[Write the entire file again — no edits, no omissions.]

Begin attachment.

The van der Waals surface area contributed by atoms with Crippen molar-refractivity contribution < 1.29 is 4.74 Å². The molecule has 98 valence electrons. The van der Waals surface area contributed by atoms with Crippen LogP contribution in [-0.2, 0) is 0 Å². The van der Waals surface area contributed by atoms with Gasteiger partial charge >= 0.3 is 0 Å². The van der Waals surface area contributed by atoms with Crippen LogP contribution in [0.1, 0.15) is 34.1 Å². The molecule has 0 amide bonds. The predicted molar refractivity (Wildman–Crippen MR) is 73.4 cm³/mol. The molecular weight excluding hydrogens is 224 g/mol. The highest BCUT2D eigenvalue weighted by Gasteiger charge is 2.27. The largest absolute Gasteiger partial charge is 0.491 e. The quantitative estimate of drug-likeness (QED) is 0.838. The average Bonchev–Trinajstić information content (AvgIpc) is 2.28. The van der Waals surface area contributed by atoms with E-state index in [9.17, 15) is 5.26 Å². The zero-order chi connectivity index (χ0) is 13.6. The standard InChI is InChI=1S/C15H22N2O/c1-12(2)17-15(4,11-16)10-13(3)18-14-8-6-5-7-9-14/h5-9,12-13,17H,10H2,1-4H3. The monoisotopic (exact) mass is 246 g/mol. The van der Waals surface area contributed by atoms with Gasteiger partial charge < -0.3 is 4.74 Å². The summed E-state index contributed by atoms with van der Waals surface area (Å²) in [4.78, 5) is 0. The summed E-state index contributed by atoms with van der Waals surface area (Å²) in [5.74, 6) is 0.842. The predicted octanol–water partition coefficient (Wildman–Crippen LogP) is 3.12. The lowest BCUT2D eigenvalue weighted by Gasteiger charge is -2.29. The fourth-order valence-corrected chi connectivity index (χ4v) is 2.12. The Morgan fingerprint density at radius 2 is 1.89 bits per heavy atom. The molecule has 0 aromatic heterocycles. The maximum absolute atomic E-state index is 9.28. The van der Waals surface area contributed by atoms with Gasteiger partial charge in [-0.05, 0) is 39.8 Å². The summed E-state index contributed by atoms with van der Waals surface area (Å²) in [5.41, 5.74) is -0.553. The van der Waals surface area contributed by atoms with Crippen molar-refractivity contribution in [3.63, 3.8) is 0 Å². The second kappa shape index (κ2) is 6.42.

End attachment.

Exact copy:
The van der Waals surface area contributed by atoms with Crippen molar-refractivity contribution < 1.29 is 4.74 Å². The molecule has 98 valence electrons. The van der Waals surface area contributed by atoms with Crippen LogP contribution in [-0.2, 0) is 0 Å². The van der Waals surface area contributed by atoms with Gasteiger partial charge >= 0.3 is 0 Å². The van der Waals surface area contributed by atoms with Crippen LogP contribution in [0.1, 0.15) is 34.1 Å². The molecule has 0 amide bonds. The predicted molar refractivity (Wildman–Crippen MR) is 73.4 cm³/mol. The molecular weight excluding hydrogens is 224 g/mol. The highest BCUT2D eigenvalue weighted by Gasteiger charge is 2.27. The largest absolute Gasteiger partial charge is 0.491 e. The quantitative estimate of drug-likeness (QED) is 0.838. The average Bonchev–Trinajstić information content (AvgIpc) is 2.28. The van der Waals surface area contributed by atoms with E-state index in [9.17, 15) is 5.26 Å². The zero-order chi connectivity index (χ0) is 13.6. The standard InChI is InChI=1S/C15H22N2O/c1-12(2)17-15(4,11-16)10-13(3)18-14-8-6-5-7-9-14/h5-9,12-13,17H,10H2,1-4H3. The monoisotopic (exact) mass is 246 g/mol. The van der Waals surface area contributed by atoms with Gasteiger partial charge < -0.3 is 4.74 Å². The summed E-state index contributed by atoms with van der Waals surface area (Å²) in [4.78, 5) is 0. The summed E-state index contributed by atoms with van der Waals surface area (Å²) in [5.74, 6) is 0.842. The predicted octanol–water partition coefficient (Wildman–Crippen LogP) is 3.12. The lowest BCUT2D eigenvalue weighted by Gasteiger charge is -2.29. The fourth-order valence-corrected chi connectivity index (χ4v) is 2.12. The Morgan fingerprint density at radius 2 is 1.89 bits per heavy atom. The molecule has 0 aromatic heterocycles. The maximum absolute atomic E-state index is 9.28. The van der Waals surface area contributed by atoms with Gasteiger partial charge in [-0.05, 0) is 39.8 Å². The summed E-state index contributed by atoms with van der Waals surface area (Å²) in [5.41, 5.74) is -0.553. The van der Waals surface area contributed by atoms with Crippen molar-refractivity contribution in [3.63, 3.8) is 0 Å². The second kappa shape index (κ2) is 6.42.